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Since starting my summer internship two weeks ago, I’ve Googled more acronyms than I ever thought possible. One, in particular, the GDPR, appears time and time again. I’ve found the way in which GDPR effects, specifically smaller, enterprises, particularly engaging. GDPR compliance then, although seemingly mundane, presents an interesting study relevant not only to my internship, but also my degree, particularly in regards to my study of economic geographies.
By and large, those writing about the new General Data Protection Regulation (GDPR) start with the rather alarming call to arms “Are you ready for the GDPR?”.
Above all else, this resounding sentiment suggests, especially to SMEs, that they have something to fear. With fines of up to €20 million (or 4% of annual turnover), it’s possible they do.
The recent 2017 Veritas report indicated that 86% of surveyed decision-makers fear failure to satisfy the GDPR could have a negative impact on their business. A surprising 18% of these respondents also believe that their company could go out of business as a result of non-compliance.
Almost one in three Veritas respondents worry that their company lacks the necessary technology to search, discover and review data. This is where the real problem lies, especially for SMEs. Although undoubtedly SMEs lack the funding to invest in complex data management programmes, they also lack the immense volume of data larger corporations have to contend with.
Seemingly, the majority of data collected by smaller enterprises still arrives through traditional channels; email, telephone and scanned documents, this doesn’t seem likely to change. The challenge therefore is, how can small enterprises keep tabs on how and why personal data is being processed, in accordance with the GDPR?
The GDPR gives more power to data subjects. In addition to the right to access, individuals now have the right to rectify, transport and erase any personal information held about them. So how do small companies satisfy this right when correspondence containing said data arrived in an email, now locked away in a private inbox, or a telephone call now long forgotten? This problem creates a compelling case for increased sharing of digital messaging within companies.
As well as fostering traditions of best practice, access to a shared database limits the negative effects of employees no longer working side by side. In the period 2005 – 2012 the number of employees telecommuting in the US increased by 80%. With office space at a premium and telecommunications more effective than ever, it makes sense for colleagues to work alone. For all its benefits, employees no longer working in close spatial proximity increases the risk of important leads being missed, sealed the personal account of the wrong employee. Once again, a shared hub represents a simple solution.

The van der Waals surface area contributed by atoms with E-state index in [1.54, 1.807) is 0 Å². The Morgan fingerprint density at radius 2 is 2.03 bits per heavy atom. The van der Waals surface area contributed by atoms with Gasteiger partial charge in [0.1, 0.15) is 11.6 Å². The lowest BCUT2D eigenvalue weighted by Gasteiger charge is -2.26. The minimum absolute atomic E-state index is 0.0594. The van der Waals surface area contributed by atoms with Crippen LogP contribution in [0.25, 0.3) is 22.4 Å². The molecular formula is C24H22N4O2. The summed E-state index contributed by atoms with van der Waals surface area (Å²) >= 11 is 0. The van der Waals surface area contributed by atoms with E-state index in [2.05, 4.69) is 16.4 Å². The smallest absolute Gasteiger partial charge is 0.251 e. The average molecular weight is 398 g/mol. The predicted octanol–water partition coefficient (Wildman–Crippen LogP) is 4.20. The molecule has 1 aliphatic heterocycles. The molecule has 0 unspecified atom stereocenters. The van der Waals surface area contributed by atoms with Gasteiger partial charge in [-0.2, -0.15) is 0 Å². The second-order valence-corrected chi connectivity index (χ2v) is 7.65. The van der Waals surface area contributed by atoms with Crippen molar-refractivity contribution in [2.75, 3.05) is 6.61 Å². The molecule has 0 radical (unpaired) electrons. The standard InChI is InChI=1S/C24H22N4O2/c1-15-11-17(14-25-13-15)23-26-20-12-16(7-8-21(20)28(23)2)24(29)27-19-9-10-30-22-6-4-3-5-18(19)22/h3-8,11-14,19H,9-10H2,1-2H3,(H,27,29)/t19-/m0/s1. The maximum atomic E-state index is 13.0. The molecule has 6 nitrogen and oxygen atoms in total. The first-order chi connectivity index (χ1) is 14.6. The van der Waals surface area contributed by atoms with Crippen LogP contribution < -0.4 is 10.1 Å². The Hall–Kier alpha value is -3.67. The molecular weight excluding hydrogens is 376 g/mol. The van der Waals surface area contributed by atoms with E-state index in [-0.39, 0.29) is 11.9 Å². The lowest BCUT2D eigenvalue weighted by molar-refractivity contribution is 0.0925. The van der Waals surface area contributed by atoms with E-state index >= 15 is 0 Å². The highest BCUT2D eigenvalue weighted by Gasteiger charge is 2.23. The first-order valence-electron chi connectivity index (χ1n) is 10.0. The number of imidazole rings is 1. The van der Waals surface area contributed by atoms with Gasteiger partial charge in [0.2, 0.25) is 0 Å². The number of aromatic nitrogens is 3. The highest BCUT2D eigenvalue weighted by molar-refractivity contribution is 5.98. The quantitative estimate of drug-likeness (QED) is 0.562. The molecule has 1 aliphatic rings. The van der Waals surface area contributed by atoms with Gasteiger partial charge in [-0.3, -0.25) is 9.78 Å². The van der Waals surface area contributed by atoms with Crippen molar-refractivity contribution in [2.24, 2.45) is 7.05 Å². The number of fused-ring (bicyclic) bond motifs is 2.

The digital paper trail that a shared database creates is omnipresent. This means that when, in accordance with new regulation, a subject requests access for any of the 8 reasons outlined in the GDPR, from erasure to the challenging of automated decisions, any related data can be pulled up instantly, with minimal effort. Previous costly methods of e-discovery are made redundant.
Say, for example, a longstanding contact is retiring and requests erasure (in accordance with article 17) of all their personal data from my company’s records. Typically, a contact who has been working with the company for a number of years would have corresponded with multiple employees in that time, including some no longer at my company. With the use of a shared message hub, all related data can be located and erased within a matter of seconds, satisfying the both data subject and the GDPR.
In this way, increased sharing can help to protect SMEs from data protection penalties.
As an intern with JPY, I had been tasked with investigating possible applications for cloud based hub Threads. But stay with me. Threads performs every function I’ve argued the need for and more. It brings together all of a company’s emails, automatically transcribed phone calls, scanned documents and social media messages. It also organises correspondence according to “contacts I know”, “contacts I might know” and “contacts I don’t know” preventing the unnecessary risk of data breaches by human error. If ever a problem was awaiting a Threads solution, it is GDPR.
Whether you choose Threads or not, the need for SMEs to share customer data is now paramount. For many, increased protection means more passwords and greater separation. However, where data is found mostly in emails, phone calls and scanned documents, more accounts means less accountability. A shared message hub of any kind now represents an exceptional and essential tool for both business growth and GDPR compliance.